The innovation process needs careful management throughout the product or service lifecycle (see Figure 1). The process begins in the upper left corner with the sales force introducing new offerings to the customer. In the upper right corner the distributor and manufacturer’s operations collaborate to create and deliver the offering while the sales and marketing team works on the value proposition. In the lower right, operations optimizes the offering, and sales perfects the value proposition. The final, very important, phase is the lower left where the sales and marketing team continues to support the optimized offering and captures superior earnings for the distributor and the supplier.
The process has many opportunities for collaboration and differing compensation levels at each phase. If the distributor is not compensated and partnering with the supplier correctly, the distributor will be forced to support those parts of the cycle (lower right and left) where they can do the most volume. The supplier will have to make the first two sectors successful. The process will lead to a weak customer relationship for the distributor and a high cost of new product introductions for the supplier (sales efforts and product failures).
Thus optimizing channel compensation has a direct impact in aligning three key resources (supplier—distributor—customer) of a supply chain (see Figure 2), which leads to successful and sustainable collaboration in the long term.
Figure 2. Supplier-Distributor-Customer Alignment. Copyright 2019 Read Center.
Best Practices will be established and tested for:
- Compensating Distributors for new product and service offerings.
- Collaboration between manufacturers and distributors, protecting profitability for each.
- Development of value propositions under rapidly changing service and product offerings.
- Documentation of best practices in compensation equity in the supply chain.
Even though many distributors may be somewhat familiar with these concepts and may utilize them to some extent, understanding and implementing a holistic approach to date has been achieved by only a select few. The development of tools that will enhance the scientific decision making capabilities and implementation procedures of firms will be the primary focus of the consortium.
The key project steps are:
- The Texas A&M research team will conduct a survey of current channel compensation strategies across wholesale vertical marketing channels and conduct ad hoc research to determine best practices.
- The first consortium meeting will bring together member firms to report initial results, share best practices, and engage member firms in the research findings and define final deliverables with counsel from the consortium members.
- Through a series of research workshops with member firms and ad hoc research the research team will:
- Conduct quantitative and qualitative research to identify the most common compensation practices.
- Conduct quantitative and qualitative research to identify and develop best practices.
- Quantify the impact of these strategies and develop methods to incorporate them into compensation models that can be driven through robust analysis programs based on data and information routinely absorbed by the firm.
- Develop a scientific model to determine the optimum of manufacturer-distributor compensation schemes that drive growth for both.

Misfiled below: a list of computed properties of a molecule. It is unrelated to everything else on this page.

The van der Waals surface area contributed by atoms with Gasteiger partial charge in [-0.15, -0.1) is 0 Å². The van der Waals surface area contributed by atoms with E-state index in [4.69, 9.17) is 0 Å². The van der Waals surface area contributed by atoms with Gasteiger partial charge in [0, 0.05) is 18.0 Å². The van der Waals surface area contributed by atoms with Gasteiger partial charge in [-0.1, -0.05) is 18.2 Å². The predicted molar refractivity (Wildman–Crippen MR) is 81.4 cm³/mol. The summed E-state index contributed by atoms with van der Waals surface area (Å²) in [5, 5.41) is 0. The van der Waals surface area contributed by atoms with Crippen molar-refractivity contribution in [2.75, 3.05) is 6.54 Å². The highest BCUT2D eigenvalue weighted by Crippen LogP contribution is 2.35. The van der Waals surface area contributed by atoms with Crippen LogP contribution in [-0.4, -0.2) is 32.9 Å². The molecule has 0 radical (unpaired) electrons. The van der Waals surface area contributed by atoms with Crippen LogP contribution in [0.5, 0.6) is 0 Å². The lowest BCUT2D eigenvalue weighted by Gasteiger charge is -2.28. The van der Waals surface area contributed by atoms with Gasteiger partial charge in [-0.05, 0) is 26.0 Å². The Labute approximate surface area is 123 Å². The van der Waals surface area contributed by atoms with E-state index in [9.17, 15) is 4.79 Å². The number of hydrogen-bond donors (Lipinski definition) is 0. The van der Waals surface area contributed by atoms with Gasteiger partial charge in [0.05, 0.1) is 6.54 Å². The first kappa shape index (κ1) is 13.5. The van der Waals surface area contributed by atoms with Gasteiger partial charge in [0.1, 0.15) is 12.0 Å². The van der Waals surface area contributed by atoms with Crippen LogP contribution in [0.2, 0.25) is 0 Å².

- Develop value proposition tools and processes to capture optimal compensation throughout the innovation – execution process.
- The final consortium meeting will share results and capture final feedback and thoughts from member firms.
- Member firms will receive a final report detailing tools and methodologies based on data and scenarios shared and created in the workshop sessions. These findings are confidential to the member firm.
- Texas A&M University will present two consortium member only education sessions on Optimizing Channel Compensation to which consortium members will receive ten free seats.
Value to Members
The consortium members will receive results, methodology and tools developed during this pioneering research in Optimizing Channel Compensation. The key advantage for Distributors and Manufacturers would be to gain competitive advantage by implementing the scientific Optimizing Channel Compensation methods or using the tools developed to maximize value propositions. The key advantage to Technology companies will be to gain the knowledge base, methods and tools that can be implemented in their systems. Apart from shaping research focus and gaining a valuable knowledge base, methodology and tools, each consortium member will be able to send up to a total of 10 people to 2 educational sessions that will be developed from this research. The educational sessions alone represent a $20,000 value.
|May – December, 2011||Membership Enrollment and Consortium Formation|
|January – February, 2012||Consortium Kickoff Meeting|
|March – October, 2012||Conduct Research Workshops|
|November 2012 – March 2013||Research and Develop Tools|
|April 2013||Final Consortium Meeting|
|May – July, 2013||Develop Educational Program|
|October 2013||Deliver Educational Programs|
For more information about the Optimizing Channel Compensation Research Consortium, contact:
NAW Institute for Distribution Excellence
1325 G Street, NW, Suite 1000
Washington, DC 20005
Office: (202) 872-0885
Fax: (202) 785-0586
F. Barry Lawrence, Ph.D.
F. Barry Lawrence, Ph.D.
Leonard and Valerie Bruce Leadership Chair,
Professor in Industrial Distribution,
Program Coordinator, Industrial Distribution Program,
Director, Thomas & Joan Read Center for
Distribution Research and Education,
Director, Global Supply Chain Laboratory.
3367 TAMU, Texas A&M University
College Station, TX 77843-3367
Office: (979) 845-4984
Mobile: (979) 574-4178
Fax: (979) 845-4980